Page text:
Marsh & McLennan Companies’ Global Risk Center has published a new report, The Emerging Risks Quandary. Many companies struggle to articulate the precise relevance of global and emerging risks to their business, and are poorly organized to make timely decisions. This report explores what impedes corporate efforts and sets out how companies can blend creativity and pragmatism to look beyond predictable and controllable risks to complex uncertainties that have the potential to generate more than mere volatility in corporate earnings.
Posts Tagged ‘oliver wyman’
Micah Woolstenhulme, Manager, ERM Services, Strategic Advisory
The Insurance Risk Benchmarks Research is an ongoing project sponsored by Guy Carpenter & Company and Oliver Wyman to assist property/casualty (P&C) companies with profiling enterprise risk. Articulating an individual company’s risk profile requires assessment of both absolute and relative financial uncertainties. The absolute uncertainties can ultimately be codified in an economic capital model, but robust review of relative historical performance invariably improves the codification of certain systemic risks.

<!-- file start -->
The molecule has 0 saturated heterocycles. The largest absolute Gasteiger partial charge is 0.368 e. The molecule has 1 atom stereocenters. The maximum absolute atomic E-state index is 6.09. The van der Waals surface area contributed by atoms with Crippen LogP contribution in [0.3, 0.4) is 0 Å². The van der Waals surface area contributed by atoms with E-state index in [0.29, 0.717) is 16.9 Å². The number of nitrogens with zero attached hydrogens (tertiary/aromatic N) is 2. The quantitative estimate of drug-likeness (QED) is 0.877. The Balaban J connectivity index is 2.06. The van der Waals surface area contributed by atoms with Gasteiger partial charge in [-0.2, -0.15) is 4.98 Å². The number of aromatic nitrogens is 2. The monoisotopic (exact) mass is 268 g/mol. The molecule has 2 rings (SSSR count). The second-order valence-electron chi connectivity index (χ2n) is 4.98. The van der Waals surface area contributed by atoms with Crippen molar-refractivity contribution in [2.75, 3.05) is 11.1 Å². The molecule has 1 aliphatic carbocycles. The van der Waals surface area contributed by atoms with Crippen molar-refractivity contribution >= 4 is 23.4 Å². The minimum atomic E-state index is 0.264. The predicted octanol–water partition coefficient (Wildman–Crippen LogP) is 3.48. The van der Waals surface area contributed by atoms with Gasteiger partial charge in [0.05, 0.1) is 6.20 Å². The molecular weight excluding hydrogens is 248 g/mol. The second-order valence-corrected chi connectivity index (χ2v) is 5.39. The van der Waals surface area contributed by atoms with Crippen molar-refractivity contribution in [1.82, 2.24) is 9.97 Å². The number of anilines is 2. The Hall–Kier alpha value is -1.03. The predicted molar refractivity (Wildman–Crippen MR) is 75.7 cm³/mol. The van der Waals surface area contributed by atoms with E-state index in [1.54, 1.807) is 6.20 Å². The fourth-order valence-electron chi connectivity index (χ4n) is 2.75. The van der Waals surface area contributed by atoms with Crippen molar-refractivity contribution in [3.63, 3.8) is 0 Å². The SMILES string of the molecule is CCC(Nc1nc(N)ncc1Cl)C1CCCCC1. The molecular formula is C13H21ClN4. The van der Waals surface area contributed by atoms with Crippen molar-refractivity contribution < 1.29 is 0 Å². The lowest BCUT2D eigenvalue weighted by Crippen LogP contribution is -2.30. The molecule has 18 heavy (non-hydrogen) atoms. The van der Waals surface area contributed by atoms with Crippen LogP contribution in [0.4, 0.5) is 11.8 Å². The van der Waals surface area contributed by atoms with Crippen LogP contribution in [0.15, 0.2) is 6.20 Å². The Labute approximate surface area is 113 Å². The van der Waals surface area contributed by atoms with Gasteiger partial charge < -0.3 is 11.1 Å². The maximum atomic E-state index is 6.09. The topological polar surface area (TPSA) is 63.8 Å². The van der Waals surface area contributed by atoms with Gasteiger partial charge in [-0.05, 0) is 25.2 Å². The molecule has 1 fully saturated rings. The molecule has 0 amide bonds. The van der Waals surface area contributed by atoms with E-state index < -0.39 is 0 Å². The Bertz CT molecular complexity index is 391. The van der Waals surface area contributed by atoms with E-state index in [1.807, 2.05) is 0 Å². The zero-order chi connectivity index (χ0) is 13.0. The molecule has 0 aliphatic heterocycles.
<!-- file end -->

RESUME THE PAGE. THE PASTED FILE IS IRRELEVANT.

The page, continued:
Guy Carpenter and Oliver Wyman, both wholly owned subsidiaries of Marsh & McLennan Companies, released the 2014 Insurance Risk Benchmarks Research: Annual Statistical Review, the first in a two-part series detailing research executed in collaboration with Columbia University. This, the fourth annual report, provides detailed analysis and insight on the property/casualty industry to help insurers strategically evaluate and benchmark inputs to economic capital models.
The National Association of Insurance Commissioners’ (NAIC’s) Own Risk and Solvency Assessment (ORSA) goes into effect on January 1, 2015. Currently, many (re)insurers are in the process of developing and implementing their ORSA plans and approaches to the new regulation. They may be challenged over how much work has yet to be done and how best to do it. However, while some of the challenges are understandable, through “Business Management Integration” (BMI) there is an easier and more reliable way to approach this new regulation.
When banks in Europe and the United States become unable to honor their financial obligations in 2007 and 2008, governments bailed them out. But why? The standard answer is that politicians faced a terrible choice. They had to choose between saving insolvent banks largely “as is” in the short-term, or unleashing economic chaos. Recovery and Resolutions Plans (RRPs) are supposed to stop such a dilemma arising again.
Here we highlight GC Capital Ideas’ recent top stories covering the evolving Solvency II capital requirements regime.